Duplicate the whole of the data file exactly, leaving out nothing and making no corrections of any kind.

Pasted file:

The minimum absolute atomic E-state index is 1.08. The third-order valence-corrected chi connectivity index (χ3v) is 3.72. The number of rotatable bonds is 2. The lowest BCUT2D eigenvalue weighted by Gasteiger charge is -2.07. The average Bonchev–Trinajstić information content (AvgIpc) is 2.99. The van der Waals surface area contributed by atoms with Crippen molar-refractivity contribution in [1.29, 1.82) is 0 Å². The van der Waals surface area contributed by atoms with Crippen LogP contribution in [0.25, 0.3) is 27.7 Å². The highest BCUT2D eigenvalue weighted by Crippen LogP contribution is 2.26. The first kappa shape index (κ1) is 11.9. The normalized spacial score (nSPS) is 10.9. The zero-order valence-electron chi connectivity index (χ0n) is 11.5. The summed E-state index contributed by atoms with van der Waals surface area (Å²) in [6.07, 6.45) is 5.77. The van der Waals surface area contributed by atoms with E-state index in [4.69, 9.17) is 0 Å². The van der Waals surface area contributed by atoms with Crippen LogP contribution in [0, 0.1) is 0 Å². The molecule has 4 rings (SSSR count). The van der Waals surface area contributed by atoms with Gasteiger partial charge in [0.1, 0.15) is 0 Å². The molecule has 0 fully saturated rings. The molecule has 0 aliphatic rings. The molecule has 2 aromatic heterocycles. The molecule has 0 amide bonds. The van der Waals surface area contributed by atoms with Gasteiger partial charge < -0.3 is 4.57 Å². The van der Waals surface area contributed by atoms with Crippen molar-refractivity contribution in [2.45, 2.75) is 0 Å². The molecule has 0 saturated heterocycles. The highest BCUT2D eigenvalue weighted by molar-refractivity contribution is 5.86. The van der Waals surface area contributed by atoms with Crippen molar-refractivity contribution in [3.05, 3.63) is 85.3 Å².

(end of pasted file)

The minimum absolute atomic E-state index is 1.08. The third-order valence-corrected chi connectivity index (χ3v) is 3.72. The number of rotatable bonds is 2. The lowest BCUT2D eigenvalue weighted by Gasteiger charge is -2.07. The average Bonchev–Trinajstić information content (AvgIpc) is 2.99. The van der Waals surface area contributed by atoms with Crippen molar-refractivity contribution in [1.29, 1.82) is 0 Å². The van der Waals surface area contributed by atoms with Crippen LogP contribution in [0.25, 0.3) is 27.7 Å². The highest BCUT2D eigenvalue weighted by Crippen LogP contribution is 2.26. The first kappa shape index (κ1) is 11.9. The normalized spacial score (nSPS) is 10.9. The zero-order valence-electron chi connectivity index (χ0n) is 11.5. The summed E-state index contributed by atoms with van der Waals surface area (Å²) in [6.07, 6.45) is 5.77. The van der Waals surface area contributed by atoms with E-state index in [4.69, 9.17) is 0 Å². The van der Waals surface area contributed by atoms with Crippen LogP contribution in [0, 0.1) is 0 Å². The molecule has 4 rings (SSSR count). The van der Waals surface area contributed by atoms with Gasteiger partial charge in [0.1, 0.15) is 0 Å². The molecule has 0 fully saturated rings. The molecule has 0 aliphatic rings. The molecule has 2 aromatic heterocycles. The molecule has 0 amide bonds. The van der Waals surface area contributed by atoms with Gasteiger partial charge < -0.3 is 4.57 Å². The van der Waals surface area contributed by atoms with Crippen molar-refractivity contribution in [2.45, 2.75) is 0 Å². The molecule has 0 saturated heterocycles. The highest BCUT2D eigenvalue weighted by molar-refractivity contribution is 5.86. The van der Waals surface area contributed by atoms with Crippen molar-refractivity contribution in [3.05, 3.63) is 85.3 Å².